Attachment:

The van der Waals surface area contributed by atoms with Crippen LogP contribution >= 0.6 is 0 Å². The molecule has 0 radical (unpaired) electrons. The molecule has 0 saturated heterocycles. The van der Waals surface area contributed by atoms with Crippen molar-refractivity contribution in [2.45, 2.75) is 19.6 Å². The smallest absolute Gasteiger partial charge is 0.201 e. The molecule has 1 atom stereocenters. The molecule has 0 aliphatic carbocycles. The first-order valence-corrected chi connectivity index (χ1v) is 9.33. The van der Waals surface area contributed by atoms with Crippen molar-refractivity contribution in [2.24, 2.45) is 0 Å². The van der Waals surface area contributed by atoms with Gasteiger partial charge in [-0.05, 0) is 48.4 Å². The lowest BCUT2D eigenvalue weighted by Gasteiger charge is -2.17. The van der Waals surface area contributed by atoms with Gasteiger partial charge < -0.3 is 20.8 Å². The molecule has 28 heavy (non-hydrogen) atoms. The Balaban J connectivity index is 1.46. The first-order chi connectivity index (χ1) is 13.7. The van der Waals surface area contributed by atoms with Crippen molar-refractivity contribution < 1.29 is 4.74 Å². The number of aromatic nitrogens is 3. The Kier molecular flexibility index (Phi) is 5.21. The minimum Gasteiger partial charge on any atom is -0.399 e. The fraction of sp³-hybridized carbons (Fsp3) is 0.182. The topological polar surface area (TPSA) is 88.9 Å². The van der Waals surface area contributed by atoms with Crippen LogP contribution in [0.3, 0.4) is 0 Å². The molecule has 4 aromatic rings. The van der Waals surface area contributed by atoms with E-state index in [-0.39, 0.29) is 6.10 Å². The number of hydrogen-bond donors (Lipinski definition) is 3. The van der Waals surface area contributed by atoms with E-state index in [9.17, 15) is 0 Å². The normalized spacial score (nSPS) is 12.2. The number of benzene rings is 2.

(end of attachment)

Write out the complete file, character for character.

The van der Waals surface area contributed by atoms with Crippen LogP contribution >= 0.6 is 0 Å². The molecule has 0 radical (unpaired) electrons. The molecule has 0 saturated heterocycles. The van der Waals surface area contributed by atoms with Crippen molar-refractivity contribution in [2.45, 2.75) is 19.6 Å². The smallest absolute Gasteiger partial charge is 0.201 e. The molecule has 1 atom stereocenters. The molecule has 0 aliphatic carbocycles. The first-order valence-corrected chi connectivity index (χ1v) is 9.33. The van der Waals surface area contributed by atoms with Crippen molar-refractivity contribution in [2.24, 2.45) is 0 Å². The van der Waals surface area contributed by atoms with Gasteiger partial charge in [-0.05, 0) is 48.4 Å². The lowest BCUT2D eigenvalue weighted by Gasteiger charge is -2.17. The van der Waals surface area contributed by atoms with Gasteiger partial charge < -0.3 is 20.8 Å². The molecule has 28 heavy (non-hydrogen) atoms. The Balaban J connectivity index is 1.46. The first-order chi connectivity index (χ1) is 13.7. The van der Waals surface area contributed by atoms with Crippen molar-refractivity contribution < 1.29 is 4.74 Å². The number of aromatic nitrogens is 3. The Kier molecular flexibility index (Phi) is 5.21. The minimum Gasteiger partial charge on any atom is -0.399 e. The fraction of sp³-hybridized carbons (Fsp3) is 0.182. The topological polar surface area (TPSA) is 88.9 Å². The van der Waals surface area contributed by atoms with Crippen LogP contribution in [0.3, 0.4) is 0 Å². The molecule has 4 aromatic rings. The van der Waals surface area contributed by atoms with E-state index in [-0.39, 0.29) is 6.10 Å². The number of hydrogen-bond donors (Lipinski definition) is 3. The van der Waals surface area contributed by atoms with E-state index in [9.17, 15) is 0 Å². The normalized spacial score (nSPS) is 12.2. The number of benzene rings is 2.